“Behavioral intervention strategies have focused on social communication skill development—particularly at young ages when the child would naturally be gaining these skills—and reduction of restricted interests and repetitive and challenging behaviors. For some children, occupational and speech therapy may be helpful, as could social skills training and medication in older children. The best treatment or intervention can vary depending on an individual’s age, strengths, challenges, and differences (“Treatment | Autism Spectrum Disorder (ASD) | NCBDDD | CDC”).
A notable treatment approach for people with ASD is called applied behavior analysis (ABA). ABA has become widely accepted among healthcare professionals and used in many schools and treatment clinics. ABA encourages positive behaviors and discourages negative behaviors to improve a variety of skills. The child’s progress is tracked and measured (“Treatment | Autism Spectrum Disorder (ASD) | NCBDDD | CDC”).
To relieve the symptoms of ASD, some parents and healthcare professionals use treatments that are outside of what is typically recommended by pediatricians. These treatments are known as complementary and alternative medicine (CAM) treatments. CAM treatments refer to products or services that are used in addition to or instead of traditional medicine. They might include special diets, dietary supplementsexternal icon, chelation (a treatment to remove heavy metals such as lead from the body), biologicals (for example, secretin), or mind-body medicine . Many of these treatments have not been studied for effectiveness; moreover, a review of studies on chelation found some evidence of harm and no evidence to indicate it is effective in treating children with ASD . Current research shows that as many as one-third of parents of children with ASD may have tried CAM treatments, and up to 10% may be using a potentially dangerous treatment [14-17]. Before starting such a treatment, talk to your child’s doctor (“Treatment | Autism Spectrum Disorder (ASD) | NCBDDD | CDC”).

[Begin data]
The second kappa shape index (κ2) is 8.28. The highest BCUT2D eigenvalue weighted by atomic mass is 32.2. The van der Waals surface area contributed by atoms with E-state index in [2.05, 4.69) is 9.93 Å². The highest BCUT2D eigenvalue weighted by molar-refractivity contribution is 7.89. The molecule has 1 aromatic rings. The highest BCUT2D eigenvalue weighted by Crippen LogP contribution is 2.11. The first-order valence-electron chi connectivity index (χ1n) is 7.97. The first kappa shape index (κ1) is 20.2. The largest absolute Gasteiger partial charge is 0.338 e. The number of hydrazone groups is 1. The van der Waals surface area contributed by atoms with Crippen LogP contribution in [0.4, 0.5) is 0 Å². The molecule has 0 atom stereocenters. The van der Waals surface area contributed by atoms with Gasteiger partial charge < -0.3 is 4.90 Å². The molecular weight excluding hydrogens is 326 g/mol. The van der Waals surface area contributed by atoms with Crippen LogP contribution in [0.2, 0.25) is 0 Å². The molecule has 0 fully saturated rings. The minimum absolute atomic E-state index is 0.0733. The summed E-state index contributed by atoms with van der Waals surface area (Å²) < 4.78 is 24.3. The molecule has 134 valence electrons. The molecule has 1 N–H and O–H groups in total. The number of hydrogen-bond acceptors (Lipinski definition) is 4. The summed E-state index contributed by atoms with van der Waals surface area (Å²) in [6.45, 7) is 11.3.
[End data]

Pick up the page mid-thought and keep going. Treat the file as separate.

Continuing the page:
There are different types of ABA. Here are some examples:
- Discrete Trial Training (DTT)
DTT is a style of teaching that uses a series of trials to teach each step of a desired behavior or response. Lessons are broken down into their simplest parts, and positive reinforcement is used to reward correct answers and behaviors. Incorrect answers are ignored.
- Early Intensive Behavioral Intervention (EIBI)
This is a type of ABA for very young children with ASD, usually younger than 5 and often younger than 3. EIBI uses a highly structured teaching approach to build positive behaviors (such as social communication) and reduce unwanted behaviors (such as tantrums, aggression, and self-injury). EIBI takes place in a one-on-one adult-to-child environment under the supervision of a trained professional.
- Early Start Denver Model (ESDM)
This is a type of ABA for children with ASD between the ages of 12-48 months. Through ESDM, parents and therapists use play and joint activities to help children advance their social, language, and cognitive skills.
- Pivotal Response Training (PRT)
PRT aims to increase a child’s motivation to learn, monitor their own behavior, and initiate communication with others. Positive changes in these behaviors are believed to have widespread effects on other behaviors.
- Verbal Behavior Intervention (VBI)
VBI is a type of ABA that focuses on teaching verbal skills (“Treatment | Autism Spectrum Disorder (ASD) | NCBDDD | CDC”).